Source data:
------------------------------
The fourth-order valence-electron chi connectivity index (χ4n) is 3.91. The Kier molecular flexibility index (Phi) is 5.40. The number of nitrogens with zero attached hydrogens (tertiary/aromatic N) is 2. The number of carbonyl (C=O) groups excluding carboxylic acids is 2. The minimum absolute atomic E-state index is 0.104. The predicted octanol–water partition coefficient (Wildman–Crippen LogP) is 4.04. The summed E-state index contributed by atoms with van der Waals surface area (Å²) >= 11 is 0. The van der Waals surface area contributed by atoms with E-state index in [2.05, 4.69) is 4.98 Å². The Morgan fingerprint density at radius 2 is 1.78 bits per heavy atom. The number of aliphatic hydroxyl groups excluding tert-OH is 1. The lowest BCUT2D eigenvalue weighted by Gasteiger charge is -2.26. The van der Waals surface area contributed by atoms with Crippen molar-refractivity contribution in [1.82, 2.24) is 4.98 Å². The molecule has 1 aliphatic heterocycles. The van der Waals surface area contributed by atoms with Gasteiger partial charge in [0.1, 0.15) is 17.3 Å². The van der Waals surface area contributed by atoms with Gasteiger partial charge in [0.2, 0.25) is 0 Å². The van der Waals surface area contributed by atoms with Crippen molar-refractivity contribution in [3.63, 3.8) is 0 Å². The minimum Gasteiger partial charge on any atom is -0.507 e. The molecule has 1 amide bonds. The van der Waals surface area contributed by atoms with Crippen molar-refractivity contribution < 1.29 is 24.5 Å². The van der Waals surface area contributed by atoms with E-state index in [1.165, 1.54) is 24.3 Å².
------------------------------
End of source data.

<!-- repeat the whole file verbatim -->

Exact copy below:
The fourth-order valence-electron chi connectivity index (χ4n) is 3.91. The Kier molecular flexibility index (Phi) is 5.40. The number of nitrogens with zero attached hydrogens (tertiary/aromatic N) is 2. The number of carbonyl (C=O) groups excluding carboxylic acids is 2. The minimum absolute atomic E-state index is 0.104. The predicted octanol–water partition coefficient (Wildman–Crippen LogP) is 4.04. The summed E-state index contributed by atoms with van der Waals surface area (Å²) >= 11 is 0. The van der Waals surface area contributed by atoms with E-state index in [2.05, 4.69) is 4.98 Å². The Morgan fingerprint density at radius 2 is 1.78 bits per heavy atom. The number of aliphatic hydroxyl groups excluding tert-OH is 1. The lowest BCUT2D eigenvalue weighted by Gasteiger charge is -2.26. The van der Waals surface area contributed by atoms with Crippen molar-refractivity contribution in [1.82, 2.24) is 4.98 Å². The molecule has 1 aliphatic heterocycles. The van der Waals surface area contributed by atoms with Gasteiger partial charge in [0.1, 0.15) is 17.3 Å². The van der Waals surface area contributed by atoms with Gasteiger partial charge in [0.2, 0.25) is 0 Å². The van der Waals surface area contributed by atoms with Crippen molar-refractivity contribution in [3.63, 3.8) is 0 Å². The minimum Gasteiger partial charge on any atom is -0.507 e. The molecule has 1 amide bonds. The van der Waals surface area contributed by atoms with Crippen molar-refractivity contribution < 1.29 is 24.5 Å². The van der Waals surface area contributed by atoms with E-state index in [1.165, 1.54) is 24.3 Å².